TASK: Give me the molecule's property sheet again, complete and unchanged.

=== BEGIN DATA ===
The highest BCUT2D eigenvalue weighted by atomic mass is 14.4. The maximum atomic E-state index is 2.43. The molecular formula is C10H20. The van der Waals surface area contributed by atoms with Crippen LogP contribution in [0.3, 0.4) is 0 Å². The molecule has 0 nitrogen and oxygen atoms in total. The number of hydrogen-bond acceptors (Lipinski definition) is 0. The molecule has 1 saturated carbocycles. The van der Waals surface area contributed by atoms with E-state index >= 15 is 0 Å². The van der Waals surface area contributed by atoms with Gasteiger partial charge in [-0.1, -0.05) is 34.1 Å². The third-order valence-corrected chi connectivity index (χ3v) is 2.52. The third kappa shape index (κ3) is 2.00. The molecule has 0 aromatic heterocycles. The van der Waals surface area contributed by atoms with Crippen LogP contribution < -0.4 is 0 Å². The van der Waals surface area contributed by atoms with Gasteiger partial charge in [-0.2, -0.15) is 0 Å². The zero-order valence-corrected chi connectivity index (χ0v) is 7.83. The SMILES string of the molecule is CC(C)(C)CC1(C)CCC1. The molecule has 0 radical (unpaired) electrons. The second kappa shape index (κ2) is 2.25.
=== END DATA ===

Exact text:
The highest BCUT2D eigenvalue weighted by atomic mass is 14.4. The maximum atomic E-state index is 2.43. The molecular formula is C10H20. The van der Waals surface area contributed by atoms with Crippen LogP contribution in [0.3, 0.4) is 0 Å². The molecule has 0 nitrogen and oxygen atoms in total. The number of hydrogen-bond acceptors (Lipinski definition) is 0. The molecule has 1 saturated carbocycles. The van der Waals surface area contributed by atoms with E-state index >= 15 is 0 Å². The van der Waals surface area contributed by atoms with Gasteiger partial charge in [-0.1, -0.05) is 34.1 Å². The third-order valence-corrected chi connectivity index (χ3v) is 2.52. The third kappa shape index (κ3) is 2.00. The molecule has 0 aromatic heterocycles. The van der Waals surface area contributed by atoms with Crippen LogP contribution < -0.4 is 0 Å². The van der Waals surface area contributed by atoms with Gasteiger partial charge in [-0.2, -0.15) is 0 Å². The zero-order valence-corrected chi connectivity index (χ0v) is 7.83. The SMILES string of the molecule is CC(C)(C)CC1(C)CCC1. The molecule has 0 radical (unpaired) electrons. The second kappa shape index (κ2) is 2.25.